- Blizzard does NOT ban by user name, address, credit card information or any other unique info.

This means that if you're a horrible cheating exploiting speed-hacking PVP bastard, and someone catches you and reports you, all you have to do is simply create a new account and power-level your toons back up to 80 within a week. That's it. Feel free to put it on your old credit card too, Blizzard doesn't care.

How serious is Blizzard in protecting the user?

Warden is also supposed to protect your account from key loggers and trojan horses, not just detect cheaters and botters.

I installed 3 common WoW keylogging applications (on a testbed PC of course), Warden did not detect them or warn me at all when logging into the servers. I suppose it's possible that Warden's account protection features haven't been updated in 5 years.. after all, most of their efforts seem concentrated on trying to detect cheaters and botters (and build up a list of "Players To Be Banned").

Warden has been so ineffective in protecting users that Blizzard had to release the Authenticator token. It wouldn't take much though to get Warden to detect keyloggers and actually protect users, but that would cut into their Authenticator sales.

All of these facts point to a single truth: Blizzard is serious about detecting cheaters, but not serious about protecting the user. They want the return business after all. :)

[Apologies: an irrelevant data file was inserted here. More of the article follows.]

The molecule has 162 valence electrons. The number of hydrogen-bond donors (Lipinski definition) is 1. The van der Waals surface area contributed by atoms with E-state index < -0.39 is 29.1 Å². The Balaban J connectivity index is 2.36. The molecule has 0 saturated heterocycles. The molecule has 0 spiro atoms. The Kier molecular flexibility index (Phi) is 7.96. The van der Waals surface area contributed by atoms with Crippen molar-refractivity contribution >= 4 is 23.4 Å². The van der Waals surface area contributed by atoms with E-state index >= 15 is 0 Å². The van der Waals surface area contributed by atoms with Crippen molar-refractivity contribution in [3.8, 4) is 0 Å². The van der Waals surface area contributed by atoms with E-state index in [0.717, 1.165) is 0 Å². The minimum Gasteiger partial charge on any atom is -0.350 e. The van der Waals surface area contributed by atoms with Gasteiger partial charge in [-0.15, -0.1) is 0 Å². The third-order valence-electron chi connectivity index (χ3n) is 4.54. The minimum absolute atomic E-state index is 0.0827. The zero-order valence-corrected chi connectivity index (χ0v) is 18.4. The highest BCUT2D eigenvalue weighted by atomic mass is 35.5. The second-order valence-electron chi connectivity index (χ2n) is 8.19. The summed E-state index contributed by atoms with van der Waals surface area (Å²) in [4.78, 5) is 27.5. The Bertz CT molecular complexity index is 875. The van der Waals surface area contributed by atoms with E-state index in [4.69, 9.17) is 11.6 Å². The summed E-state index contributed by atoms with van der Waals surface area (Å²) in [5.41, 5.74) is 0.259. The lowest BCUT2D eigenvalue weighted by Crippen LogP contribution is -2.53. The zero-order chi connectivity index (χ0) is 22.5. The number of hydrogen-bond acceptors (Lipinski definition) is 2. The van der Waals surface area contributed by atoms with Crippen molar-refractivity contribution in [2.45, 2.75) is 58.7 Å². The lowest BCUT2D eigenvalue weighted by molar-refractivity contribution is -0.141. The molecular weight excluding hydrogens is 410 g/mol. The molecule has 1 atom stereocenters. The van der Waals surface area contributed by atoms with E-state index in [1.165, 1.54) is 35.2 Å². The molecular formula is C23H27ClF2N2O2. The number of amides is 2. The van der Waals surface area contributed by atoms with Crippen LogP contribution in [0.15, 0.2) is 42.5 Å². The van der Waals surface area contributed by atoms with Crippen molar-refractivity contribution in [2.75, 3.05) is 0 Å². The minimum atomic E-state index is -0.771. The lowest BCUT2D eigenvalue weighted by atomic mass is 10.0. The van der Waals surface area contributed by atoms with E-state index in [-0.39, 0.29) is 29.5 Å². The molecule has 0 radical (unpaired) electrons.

Warden 2.0

In an earlier post, I had said:

"And because they can introduce the services any time they want, they only have to release them if they are showing poor performance for that quarter."

Coincidentally, Warden 2.0 was released on June 23, 2010 in the middle of the quarter when their profits were the lowest they've seen in 21 months.

There was a huge BLITZ on banning accounts, Blizzard got some good PR and gave the impression that they're making WoW safer for players and stopping hacks, but nothing has really changed at all. Banned players have re-activated their accounts and Blizzard received a massive spike in profits from the "returning players."

It's just like when police have "blitzes" themselves.. speeding blitz, unsafe vehicle blitz, sex trafficking blitz, drug blitz, etc. It's only effective that one time, there's never any follow up or consistency, and it's really just to rebuild confidence and address complaints. Nothing ever changes though. If Blizzard was serious about protecting honest users, bans would be permanent and based on the person not the account.

Warden 2.0 is a very clever alternative revenue stream for Blizzard.

Even though they can create new accounts at any time, botters, hackers, cheaters will always need to employ new methods to avoid detection however. Mostly because it's inconvenient when they get caught and they have to start from scratch. They never have any worries about not being able to play again.. it's just a renewed investment of time.

It's under Blizzard's best interest though to keep detection algorithms up to date however. The more players they can ban, the more reactivations there will be, and the more profit they reap. =]

tl;dr; Warden is an ineffective anti-cheating method by design and is employed as a means to reap profit.